2. I’m an advertising designer in my professional life, and I’m a volunteer fossil preparator with a real interest in learning more about paleontology and many related fields. What does access do for me? Not only do I personally gain by challenging my mind, I can and do apply my increased knowledge to be a more effective, creative, and productive volunteer. I frequently run up against online paywalls at many journal sites. There’s little I can learn from abstracts, and I really can’t justify buying access to papers at $30 a pdf download. I very much appreciate having open online access at PLoS One to many excellent papers. While I don’t have mastery of the technical language in papers, it’s a challenge that I’ve mostly been able to overcome using web search and persistence.

    I firmly believe that the ranks of people like me expand as with access to information. Science benefits as it gains “civilian” allies who contribute time, creativity, political support, and even money to their fields of interest. We really need more science literacy and appreciation across all demographics. Open access really does tear down barriers, perhaps more than any other education strategy. Armed with an open internet, more people than ever will be able to participate in scientific interests as amateurs, volunteers, or even just as a growing and more serious audience for the sciences.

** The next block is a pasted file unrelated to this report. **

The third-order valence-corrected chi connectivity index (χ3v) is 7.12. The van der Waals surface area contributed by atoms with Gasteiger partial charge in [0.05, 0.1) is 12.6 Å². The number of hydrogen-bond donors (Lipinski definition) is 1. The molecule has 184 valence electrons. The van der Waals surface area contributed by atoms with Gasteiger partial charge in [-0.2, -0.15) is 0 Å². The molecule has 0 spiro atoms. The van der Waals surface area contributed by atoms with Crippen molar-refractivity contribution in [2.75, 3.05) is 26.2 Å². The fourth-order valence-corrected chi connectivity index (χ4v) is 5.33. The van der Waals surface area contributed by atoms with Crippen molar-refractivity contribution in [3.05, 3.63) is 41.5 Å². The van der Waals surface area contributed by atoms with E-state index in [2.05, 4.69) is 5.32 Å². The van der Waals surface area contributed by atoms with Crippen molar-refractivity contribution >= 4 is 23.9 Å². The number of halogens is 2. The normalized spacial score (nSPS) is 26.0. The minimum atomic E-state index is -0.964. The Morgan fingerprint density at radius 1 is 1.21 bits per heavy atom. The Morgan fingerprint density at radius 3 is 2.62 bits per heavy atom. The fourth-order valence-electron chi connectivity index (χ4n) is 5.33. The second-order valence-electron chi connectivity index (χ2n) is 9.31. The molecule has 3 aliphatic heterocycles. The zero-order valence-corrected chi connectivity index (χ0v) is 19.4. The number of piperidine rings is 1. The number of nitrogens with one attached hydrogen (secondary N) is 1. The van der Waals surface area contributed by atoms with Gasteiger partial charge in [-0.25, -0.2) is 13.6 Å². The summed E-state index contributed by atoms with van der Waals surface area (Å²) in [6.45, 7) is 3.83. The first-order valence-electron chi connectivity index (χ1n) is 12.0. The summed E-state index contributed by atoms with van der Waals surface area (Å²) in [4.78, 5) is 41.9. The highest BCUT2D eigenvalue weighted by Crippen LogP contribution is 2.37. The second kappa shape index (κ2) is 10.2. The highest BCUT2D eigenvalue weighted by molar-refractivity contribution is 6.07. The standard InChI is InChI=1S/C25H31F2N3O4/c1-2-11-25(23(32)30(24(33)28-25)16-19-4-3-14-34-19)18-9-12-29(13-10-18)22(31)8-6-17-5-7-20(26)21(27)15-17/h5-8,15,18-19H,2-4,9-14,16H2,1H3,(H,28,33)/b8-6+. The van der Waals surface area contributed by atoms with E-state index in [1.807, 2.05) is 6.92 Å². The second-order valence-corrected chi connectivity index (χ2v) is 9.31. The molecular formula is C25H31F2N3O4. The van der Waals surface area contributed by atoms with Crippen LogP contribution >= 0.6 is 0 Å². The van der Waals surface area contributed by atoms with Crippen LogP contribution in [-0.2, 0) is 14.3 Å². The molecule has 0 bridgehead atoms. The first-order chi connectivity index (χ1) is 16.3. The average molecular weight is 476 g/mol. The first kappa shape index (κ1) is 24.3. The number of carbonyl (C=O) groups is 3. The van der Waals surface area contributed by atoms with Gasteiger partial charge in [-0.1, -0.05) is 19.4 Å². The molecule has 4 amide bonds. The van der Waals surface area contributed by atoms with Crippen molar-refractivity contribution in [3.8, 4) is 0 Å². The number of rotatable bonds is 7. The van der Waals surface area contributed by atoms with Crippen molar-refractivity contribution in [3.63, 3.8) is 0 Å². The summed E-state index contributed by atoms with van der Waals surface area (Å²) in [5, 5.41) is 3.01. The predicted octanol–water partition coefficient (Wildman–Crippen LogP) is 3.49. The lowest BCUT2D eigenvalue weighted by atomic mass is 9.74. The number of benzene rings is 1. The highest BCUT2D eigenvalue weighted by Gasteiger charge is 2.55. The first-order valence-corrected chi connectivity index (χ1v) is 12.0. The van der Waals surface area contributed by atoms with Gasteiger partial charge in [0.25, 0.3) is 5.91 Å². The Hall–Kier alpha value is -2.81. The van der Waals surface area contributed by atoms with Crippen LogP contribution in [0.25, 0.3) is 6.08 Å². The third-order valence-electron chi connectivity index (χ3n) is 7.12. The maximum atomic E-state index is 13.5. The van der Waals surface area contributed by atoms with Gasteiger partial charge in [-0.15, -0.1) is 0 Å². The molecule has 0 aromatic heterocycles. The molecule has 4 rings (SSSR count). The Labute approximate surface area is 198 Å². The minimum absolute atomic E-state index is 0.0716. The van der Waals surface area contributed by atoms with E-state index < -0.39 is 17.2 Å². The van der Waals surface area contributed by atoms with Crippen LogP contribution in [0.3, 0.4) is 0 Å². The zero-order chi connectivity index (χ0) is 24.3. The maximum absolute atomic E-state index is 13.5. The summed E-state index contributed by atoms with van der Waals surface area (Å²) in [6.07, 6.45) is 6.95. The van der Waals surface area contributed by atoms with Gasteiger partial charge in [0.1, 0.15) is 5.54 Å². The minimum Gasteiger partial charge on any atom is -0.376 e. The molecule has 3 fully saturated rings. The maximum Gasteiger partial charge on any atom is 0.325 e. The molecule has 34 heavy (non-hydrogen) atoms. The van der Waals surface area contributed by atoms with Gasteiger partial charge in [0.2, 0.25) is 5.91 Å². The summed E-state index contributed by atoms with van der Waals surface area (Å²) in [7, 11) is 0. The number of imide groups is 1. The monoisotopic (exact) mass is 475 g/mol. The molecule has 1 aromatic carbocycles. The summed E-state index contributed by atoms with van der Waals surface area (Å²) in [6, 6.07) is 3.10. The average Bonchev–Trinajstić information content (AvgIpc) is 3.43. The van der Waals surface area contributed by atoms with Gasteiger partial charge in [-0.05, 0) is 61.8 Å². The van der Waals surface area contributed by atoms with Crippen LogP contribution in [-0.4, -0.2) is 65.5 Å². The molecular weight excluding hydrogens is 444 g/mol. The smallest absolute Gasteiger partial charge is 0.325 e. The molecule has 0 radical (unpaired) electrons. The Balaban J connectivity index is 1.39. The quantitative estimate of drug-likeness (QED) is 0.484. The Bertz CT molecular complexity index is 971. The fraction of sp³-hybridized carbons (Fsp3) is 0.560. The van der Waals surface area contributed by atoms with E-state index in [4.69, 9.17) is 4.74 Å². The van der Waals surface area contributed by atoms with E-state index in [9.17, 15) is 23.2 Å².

I offer my heartfelt thanks to researchers who participate in open source publishing.

  3. There are many potentially interested interviewees on the comment thread over at George Monbiot’s excellent ‘Academic publishers make Murdoch look like a socialist’ piece for the Guardian. May I suggest someone replies to these people’s messages, to get their attention (PM’s are not allowed on the Guardian forum). These people may be interested in doing a full interview for this website/campaign, judging by their comments, I suspect they’d be more than happy to help.

    1.) Ally Fogg – Journalist contact: